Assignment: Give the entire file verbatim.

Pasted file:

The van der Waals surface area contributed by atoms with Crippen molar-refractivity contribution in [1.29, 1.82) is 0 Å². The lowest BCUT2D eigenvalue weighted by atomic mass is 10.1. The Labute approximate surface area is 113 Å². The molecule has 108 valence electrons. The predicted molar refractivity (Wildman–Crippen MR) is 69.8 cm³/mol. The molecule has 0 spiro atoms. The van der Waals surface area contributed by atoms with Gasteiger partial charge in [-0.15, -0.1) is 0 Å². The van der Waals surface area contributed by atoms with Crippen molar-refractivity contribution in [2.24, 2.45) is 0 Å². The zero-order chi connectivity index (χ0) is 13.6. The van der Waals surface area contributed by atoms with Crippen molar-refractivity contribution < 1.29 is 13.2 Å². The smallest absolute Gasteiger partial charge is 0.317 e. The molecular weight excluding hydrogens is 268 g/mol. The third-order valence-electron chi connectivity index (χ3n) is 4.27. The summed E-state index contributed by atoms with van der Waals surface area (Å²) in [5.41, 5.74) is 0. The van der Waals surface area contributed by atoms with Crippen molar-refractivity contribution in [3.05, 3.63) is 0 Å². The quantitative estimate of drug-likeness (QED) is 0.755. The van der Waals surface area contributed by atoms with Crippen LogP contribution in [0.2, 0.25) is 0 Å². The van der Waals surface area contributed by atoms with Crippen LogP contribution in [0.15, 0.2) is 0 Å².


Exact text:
The van der Waals surface area contributed by atoms with Crippen molar-refractivity contribution in [1.29, 1.82) is 0 Å². The lowest BCUT2D eigenvalue weighted by atomic mass is 10.1. The Labute approximate surface area is 113 Å². The molecule has 108 valence electrons. The predicted molar refractivity (Wildman–Crippen MR) is 69.8 cm³/mol. The molecule has 0 spiro atoms. The van der Waals surface area contributed by atoms with Gasteiger partial charge in [-0.15, -0.1) is 0 Å². The van der Waals surface area contributed by atoms with Crippen molar-refractivity contribution in [2.24, 2.45) is 0 Å². The zero-order chi connectivity index (χ0) is 13.6. The van der Waals surface area contributed by atoms with Crippen molar-refractivity contribution < 1.29 is 13.2 Å². The smallest absolute Gasteiger partial charge is 0.317 e. The molecular weight excluding hydrogens is 268 g/mol. The third-order valence-electron chi connectivity index (χ3n) is 4.27. The summed E-state index contributed by atoms with van der Waals surface area (Å²) in [5.41, 5.74) is 0. The van der Waals surface area contributed by atoms with Crippen molar-refractivity contribution in [3.05, 3.63) is 0 Å². The quantitative estimate of drug-likeness (QED) is 0.755. The van der Waals surface area contributed by atoms with Crippen LogP contribution in [0.2, 0.25) is 0 Å². The van der Waals surface area contributed by atoms with Crippen LogP contribution in [0.15, 0.2) is 0 Å².